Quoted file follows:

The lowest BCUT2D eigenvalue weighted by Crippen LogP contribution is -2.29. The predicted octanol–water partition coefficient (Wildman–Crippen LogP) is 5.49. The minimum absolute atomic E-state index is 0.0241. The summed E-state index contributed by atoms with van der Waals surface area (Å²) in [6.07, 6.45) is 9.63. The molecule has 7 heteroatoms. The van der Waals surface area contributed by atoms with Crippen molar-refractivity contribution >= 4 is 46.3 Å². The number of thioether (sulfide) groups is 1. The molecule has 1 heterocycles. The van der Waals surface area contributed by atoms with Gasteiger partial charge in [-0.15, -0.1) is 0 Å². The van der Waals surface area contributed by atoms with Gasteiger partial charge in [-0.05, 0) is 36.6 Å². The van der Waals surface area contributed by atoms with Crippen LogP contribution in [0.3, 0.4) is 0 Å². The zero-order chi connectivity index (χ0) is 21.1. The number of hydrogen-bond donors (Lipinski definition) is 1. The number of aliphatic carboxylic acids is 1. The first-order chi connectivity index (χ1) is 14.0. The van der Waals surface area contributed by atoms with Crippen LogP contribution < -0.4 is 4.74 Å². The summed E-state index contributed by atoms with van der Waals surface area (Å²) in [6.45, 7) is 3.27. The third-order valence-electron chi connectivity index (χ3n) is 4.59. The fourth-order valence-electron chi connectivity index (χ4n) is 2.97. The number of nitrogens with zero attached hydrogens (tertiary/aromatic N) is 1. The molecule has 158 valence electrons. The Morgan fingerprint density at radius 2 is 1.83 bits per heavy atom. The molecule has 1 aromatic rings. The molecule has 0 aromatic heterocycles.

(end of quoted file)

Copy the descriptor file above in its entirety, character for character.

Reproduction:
The lowest BCUT2D eigenvalue weighted by Crippen LogP contribution is -2.29. The predicted octanol–water partition coefficient (Wildman–Crippen LogP) is 5.49. The minimum absolute atomic E-state index is 0.0241. The summed E-state index contributed by atoms with van der Waals surface area (Å²) in [6.07, 6.45) is 9.63. The molecule has 7 heteroatoms. The van der Waals surface area contributed by atoms with Crippen molar-refractivity contribution >= 4 is 46.3 Å². The number of thioether (sulfide) groups is 1. The molecule has 1 heterocycles. The van der Waals surface area contributed by atoms with Gasteiger partial charge in [-0.15, -0.1) is 0 Å². The van der Waals surface area contributed by atoms with Gasteiger partial charge in [-0.05, 0) is 36.6 Å². The van der Waals surface area contributed by atoms with Crippen LogP contribution in [0.3, 0.4) is 0 Å². The zero-order chi connectivity index (χ0) is 21.1. The number of hydrogen-bond donors (Lipinski definition) is 1. The number of aliphatic carboxylic acids is 1. The first-order chi connectivity index (χ1) is 14.0. The van der Waals surface area contributed by atoms with Crippen LogP contribution < -0.4 is 4.74 Å². The summed E-state index contributed by atoms with van der Waals surface area (Å²) in [6.45, 7) is 3.27. The third-order valence-electron chi connectivity index (χ3n) is 4.59. The fourth-order valence-electron chi connectivity index (χ4n) is 2.97. The number of nitrogens with zero attached hydrogens (tertiary/aromatic N) is 1. The molecule has 158 valence electrons. The Morgan fingerprint density at radius 2 is 1.83 bits per heavy atom. The molecule has 1 aromatic rings. The molecule has 0 aromatic heterocycles.